To say that I’m a Jennifer Lopez fan would be an understatement — I love every movie that she’s been in, whether it’s good, like The Wedding Planner or it’s so bad it’s good like The Boy Next Door. And I feel like every time her name comes up in conversation in recent years — whether it’s when she upstaged Kim Kardashian and Beyoncé in the most naked of naked dresses (and looked damn good doing it) at the 2015 Met Gala or when she hosted and opened the 2015 AMAs in little more than a skintight DSquared bodystocking, everyone always says, “J. Lo looks incredible.”
I get it—at 46, that famous derriere is in the best shape it’s ever been in, and her career (and her face!) seemingly don’t age. Her red carpet style has basically devolved into a tried-and-true formula that works well for her—form-fitting, usually sparkly, usually Zuhair Murad (this year’s goldenrod Giambattista Valli Haute Couture gown at the Golden Globes was a welcome exception).
But the fact of the matter is that she’s ALWAYS looked good, especially when she was still Jenny from the Block. When she arrived on the scene, she was the flyest of the fly girls on In Living Color, and later, somewhere between her time and eventual breakup with Diddy (this era is marked by that notorious down-to-there-slit-up-to-here Versace dress) and her engagement and eventual breakup with Ben Affleck, she hit her stride (at least for me).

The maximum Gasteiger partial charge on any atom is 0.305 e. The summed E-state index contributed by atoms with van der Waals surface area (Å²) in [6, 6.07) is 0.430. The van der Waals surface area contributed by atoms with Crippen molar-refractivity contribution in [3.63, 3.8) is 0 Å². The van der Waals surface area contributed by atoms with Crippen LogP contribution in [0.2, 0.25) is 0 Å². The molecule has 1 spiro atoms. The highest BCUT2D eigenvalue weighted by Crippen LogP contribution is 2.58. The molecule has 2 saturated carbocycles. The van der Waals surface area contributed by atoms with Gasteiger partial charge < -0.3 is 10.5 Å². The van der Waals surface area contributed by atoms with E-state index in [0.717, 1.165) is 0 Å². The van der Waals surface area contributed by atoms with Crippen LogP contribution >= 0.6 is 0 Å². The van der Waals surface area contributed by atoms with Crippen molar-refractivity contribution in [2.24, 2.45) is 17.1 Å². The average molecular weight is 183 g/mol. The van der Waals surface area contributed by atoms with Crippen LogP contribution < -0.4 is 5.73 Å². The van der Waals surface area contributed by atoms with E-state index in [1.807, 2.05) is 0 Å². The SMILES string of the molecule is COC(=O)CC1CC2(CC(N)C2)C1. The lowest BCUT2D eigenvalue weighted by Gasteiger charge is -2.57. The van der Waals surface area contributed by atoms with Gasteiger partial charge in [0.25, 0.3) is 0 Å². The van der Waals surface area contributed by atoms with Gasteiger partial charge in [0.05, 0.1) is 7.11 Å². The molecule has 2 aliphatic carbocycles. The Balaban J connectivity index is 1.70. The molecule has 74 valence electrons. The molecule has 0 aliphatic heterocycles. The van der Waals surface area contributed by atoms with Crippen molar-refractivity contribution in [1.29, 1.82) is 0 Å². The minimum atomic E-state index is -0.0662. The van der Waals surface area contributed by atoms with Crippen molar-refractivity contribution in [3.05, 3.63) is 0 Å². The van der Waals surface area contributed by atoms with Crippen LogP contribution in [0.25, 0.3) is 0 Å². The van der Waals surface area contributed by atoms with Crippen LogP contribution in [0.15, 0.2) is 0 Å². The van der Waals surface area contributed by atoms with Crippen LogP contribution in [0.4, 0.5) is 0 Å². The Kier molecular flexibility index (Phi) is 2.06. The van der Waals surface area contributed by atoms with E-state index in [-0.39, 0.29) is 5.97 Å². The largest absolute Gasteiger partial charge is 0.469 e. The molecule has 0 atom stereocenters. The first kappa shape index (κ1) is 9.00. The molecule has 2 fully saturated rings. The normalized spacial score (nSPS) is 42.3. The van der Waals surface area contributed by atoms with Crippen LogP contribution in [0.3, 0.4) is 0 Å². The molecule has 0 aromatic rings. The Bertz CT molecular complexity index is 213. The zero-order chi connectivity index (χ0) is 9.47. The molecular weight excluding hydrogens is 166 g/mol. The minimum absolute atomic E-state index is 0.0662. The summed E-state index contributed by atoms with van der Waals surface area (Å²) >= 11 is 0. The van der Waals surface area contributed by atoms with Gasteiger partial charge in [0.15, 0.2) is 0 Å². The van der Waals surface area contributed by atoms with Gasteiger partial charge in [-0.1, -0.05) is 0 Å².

Was there anyone who embodied the early ’00s more than J. Lo? During this time, she not only released many of her hits and starred in some of her best movies, but was one half of the first celeb couple name (hello, Bennifer!), launched multiple labels (clothing! beauty!), and wore outfits that I only dreamed of—lots of fur and hip-hugger jeans come to mind.
When I was a preteen, J. Lo always seemed like a larger-than-life glamorous force to me. She wore midriff-baring tops and low-slung jeans with body jewelry, headscarves with large sunglasses (our girl Jenny has never been afraid to accessorize), and velour sweatsuits, drawing style inspiration it seemed from everywhere—street style reminiscent of her Bronx upbringing, ’60s-era louche divaness, and a healthy dash of hip-hop. She was completely and unapologetically herself, taking style risks, never shying away from sparkle, sexuality, or her curves.
Who can forget her “I’m Real” video, where she’s wearing a pink Juicy Couture shorts sweatsuit, complete with gold hoop earrings and lots of little gold necklaces? Her skin is glowing, she’s dancing like a queen, and I honestly would wear exactly the same outfit now if a) I looked like that, and b) Ja Rule would come dance with me.
Now, J. Lo’s style is still sexy, still insanely cool, but doesn’t have quite the brashness of yesteryear. There’s no huge pink diamond engagement ring being flashed shamelessly at press calls, instead, boy toy Casper Smart accompanies her without little to no fanfare. Former slicked-down ponytails and crazy curls are replaced by sleek blowouts, and Juicy Couture sweatsuits have been pushed aside by Gucci campaigns. Maybe it’s a rite of passage, but, J. Lo, I’ll never forget your early ’00s steeze.